Were you naturally drawn to paint from the start or did you experiment with other art forms before finding your niche? Abstract landscapes, pastels, what made you follow this path with your paintings? 

In the past I explored photography, but my true passion is paint… I just had to remember that again. I chose acrylics because oils have always scared the life out of me! I like being able to clean my brushes with water. It was really a natural progression. My work is all intuitively led, so I’m always painting what feels good to me - over time, I developed and evolved into painting in the colours and styles I do today.

What is your favourite piece to date and why?

This changes a lot! But my current is one of my new plant series - her name is ‘Phoebe’ and I’m a little bit in love with her.

Pictured above: 'Phoebe'

Do you have any influences/inspirations? What do you do when you hit a creative block?

I’m constantly being inspired by everything around me. I see colour combos everywhere, and spend a lot more time scrolling on Instagram than is really necessary - so many beautiful things to fire up my colour loving soul. I’m also inspired daily by podcasts - everything from business development to spiritual awakenings.. I love listening to people and learning while I work.

I don’t really get creative blocks, but If I did I would probably go for a long walk, meditate and try to get reconnected to my inspiration. I see a creative block as a disconnection from the endless flow of universal creativity that we can access at any time.

What aspect of your business gives you the most joy and what motivates you to continue?

It’s all amazing. I feel like I’m living a fairy tale. I still adore painting, in fact if I ever have free time I just go down to my studio and keep working! I would love it if I didn't have to do so much admin  - but there’s something empowering about running my entire business myself. Colour gives me the most joy - the act of creating, combining colours and watching things come to life. I also LOVE hearing from happy customers, and I love finding out that I've inspired other artists.

Did you face any obstacles when you first took the leap into becoming a full time artist? Anything that shocked or surprised you in a good or bad way? 

I think becoming a full time artist can be tricky. There needs to be a combination of talent, really hard work, bravery and a splash of luck. I’ve found my intuition to be my biggest guide along the way. At the start, I often thought I just needed ‘one big break’ to make my art a career, but over time I’ve realised that it’s a series of little breaks that get you there eventually. Just like any business it takes time and dedication. Another obstacle is the mental thought pattern that it’s not a real job - that was a huge one for me to get past. I think more artists should see their work as valuable, and treat the selling of it as a legitimate business.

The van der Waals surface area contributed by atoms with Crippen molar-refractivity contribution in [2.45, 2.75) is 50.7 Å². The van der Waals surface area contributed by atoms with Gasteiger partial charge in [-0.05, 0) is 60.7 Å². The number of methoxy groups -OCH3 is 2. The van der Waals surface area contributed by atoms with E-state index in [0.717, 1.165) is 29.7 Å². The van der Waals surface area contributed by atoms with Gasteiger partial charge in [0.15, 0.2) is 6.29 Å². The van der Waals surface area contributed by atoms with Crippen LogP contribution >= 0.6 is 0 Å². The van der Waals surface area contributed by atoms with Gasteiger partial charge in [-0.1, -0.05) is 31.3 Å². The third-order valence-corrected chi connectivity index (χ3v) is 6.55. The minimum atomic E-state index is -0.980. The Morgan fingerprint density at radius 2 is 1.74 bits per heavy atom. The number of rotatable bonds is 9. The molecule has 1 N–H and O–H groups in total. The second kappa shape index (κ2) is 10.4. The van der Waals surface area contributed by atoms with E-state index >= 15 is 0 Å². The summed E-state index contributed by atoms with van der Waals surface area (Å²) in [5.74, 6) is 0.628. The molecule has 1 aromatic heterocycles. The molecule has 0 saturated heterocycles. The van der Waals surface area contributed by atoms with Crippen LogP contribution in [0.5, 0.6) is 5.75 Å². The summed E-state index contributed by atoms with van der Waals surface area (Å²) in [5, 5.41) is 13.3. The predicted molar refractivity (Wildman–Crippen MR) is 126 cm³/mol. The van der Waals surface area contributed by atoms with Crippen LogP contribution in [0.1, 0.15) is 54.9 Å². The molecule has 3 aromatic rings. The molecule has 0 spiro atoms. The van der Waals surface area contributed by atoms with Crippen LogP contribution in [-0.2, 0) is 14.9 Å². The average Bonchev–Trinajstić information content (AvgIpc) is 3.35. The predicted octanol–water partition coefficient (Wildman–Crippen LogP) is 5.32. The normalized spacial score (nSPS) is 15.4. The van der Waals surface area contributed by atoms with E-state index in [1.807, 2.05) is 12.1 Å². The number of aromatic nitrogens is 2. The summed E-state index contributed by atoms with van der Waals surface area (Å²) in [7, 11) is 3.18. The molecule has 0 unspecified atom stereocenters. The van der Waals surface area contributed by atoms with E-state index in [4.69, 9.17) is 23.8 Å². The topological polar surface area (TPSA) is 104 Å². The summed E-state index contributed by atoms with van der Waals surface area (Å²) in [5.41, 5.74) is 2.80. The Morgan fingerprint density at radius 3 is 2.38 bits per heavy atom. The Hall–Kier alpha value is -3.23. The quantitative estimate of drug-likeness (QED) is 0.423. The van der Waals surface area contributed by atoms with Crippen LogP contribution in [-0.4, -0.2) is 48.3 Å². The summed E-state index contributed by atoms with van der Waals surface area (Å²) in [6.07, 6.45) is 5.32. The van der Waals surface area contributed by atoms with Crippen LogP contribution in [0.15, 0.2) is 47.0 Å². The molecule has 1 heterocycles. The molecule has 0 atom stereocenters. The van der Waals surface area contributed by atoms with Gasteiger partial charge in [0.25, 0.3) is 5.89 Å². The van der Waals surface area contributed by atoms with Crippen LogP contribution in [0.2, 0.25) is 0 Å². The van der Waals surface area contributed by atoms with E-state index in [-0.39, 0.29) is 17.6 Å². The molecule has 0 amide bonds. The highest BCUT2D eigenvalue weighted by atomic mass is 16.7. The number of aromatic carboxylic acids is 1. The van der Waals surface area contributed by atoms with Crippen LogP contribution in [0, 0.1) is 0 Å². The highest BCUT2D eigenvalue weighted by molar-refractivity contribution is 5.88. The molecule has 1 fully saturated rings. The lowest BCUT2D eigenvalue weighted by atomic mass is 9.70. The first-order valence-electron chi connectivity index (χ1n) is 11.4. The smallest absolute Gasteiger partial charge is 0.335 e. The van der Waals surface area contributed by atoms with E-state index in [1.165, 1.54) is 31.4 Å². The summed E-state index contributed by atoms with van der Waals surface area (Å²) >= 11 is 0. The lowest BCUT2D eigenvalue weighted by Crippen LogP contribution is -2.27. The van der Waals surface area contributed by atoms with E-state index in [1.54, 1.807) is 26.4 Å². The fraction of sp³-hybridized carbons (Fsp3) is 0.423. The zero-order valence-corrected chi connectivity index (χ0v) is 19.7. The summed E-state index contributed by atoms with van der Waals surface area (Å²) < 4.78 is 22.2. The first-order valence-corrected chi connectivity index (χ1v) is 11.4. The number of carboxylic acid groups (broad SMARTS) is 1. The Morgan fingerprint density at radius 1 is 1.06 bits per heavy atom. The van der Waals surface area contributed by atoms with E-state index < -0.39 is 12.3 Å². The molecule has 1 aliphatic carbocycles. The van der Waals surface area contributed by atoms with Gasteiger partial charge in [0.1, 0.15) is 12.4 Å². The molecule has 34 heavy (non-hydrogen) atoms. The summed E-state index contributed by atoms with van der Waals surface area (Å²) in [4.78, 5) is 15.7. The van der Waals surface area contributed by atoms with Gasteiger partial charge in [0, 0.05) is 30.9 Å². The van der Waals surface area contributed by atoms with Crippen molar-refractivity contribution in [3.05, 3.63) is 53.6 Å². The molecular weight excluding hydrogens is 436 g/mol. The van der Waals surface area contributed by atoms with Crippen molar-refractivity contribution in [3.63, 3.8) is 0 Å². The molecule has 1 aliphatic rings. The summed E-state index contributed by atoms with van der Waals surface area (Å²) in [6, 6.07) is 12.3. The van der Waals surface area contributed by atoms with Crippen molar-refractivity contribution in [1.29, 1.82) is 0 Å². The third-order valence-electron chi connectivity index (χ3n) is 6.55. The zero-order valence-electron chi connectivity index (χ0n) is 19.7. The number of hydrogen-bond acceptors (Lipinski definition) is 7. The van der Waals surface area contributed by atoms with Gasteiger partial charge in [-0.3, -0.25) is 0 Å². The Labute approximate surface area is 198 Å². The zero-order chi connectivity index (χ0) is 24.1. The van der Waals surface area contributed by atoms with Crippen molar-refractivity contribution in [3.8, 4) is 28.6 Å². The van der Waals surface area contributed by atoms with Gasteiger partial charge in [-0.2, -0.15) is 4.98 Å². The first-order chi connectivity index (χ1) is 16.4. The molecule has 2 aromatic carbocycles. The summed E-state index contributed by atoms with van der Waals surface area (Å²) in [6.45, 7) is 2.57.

I was surprised to find that being a fulltime artist was a better financial decision than sticking to my day job. I’ve also always been very pleasantly surprised at how warm and welcoming so much of the art community is - particularly the realm of artists I ‘hang’ with on Instagram - not the really fancy gallery types, but those of us selling online and hustling day to day to make a career of it.

What is your proudest achievement?

I think it’s running my own business and doing it really well! I’ve surprised myself, I didn’t really know I had it in me.

What are your goals? What’s the next move for you? 

I’m going to expand my business past painting - I want to work more on my online teaching, because inspiring people makes me feel amazing. I’m also working on a book, which is taking a while but really feeds my soul. There are so many exciting ideas buzzing around in my head - I feel like this is just the beginning.

If you had one piece of advice to give someone, what would it be? 

Follow your bliss. We all have a divine purpose, and our higher self points us in the right direction by making us enjoy things. When something feels exciting, meaningful and joyful - that’s where you need to go. Don’t settle for a bland and boring life, that’s not what you’re here for.

Awesome piece of advice, thank you so much Jen for taking the time to speak with me today! Its been a pleasure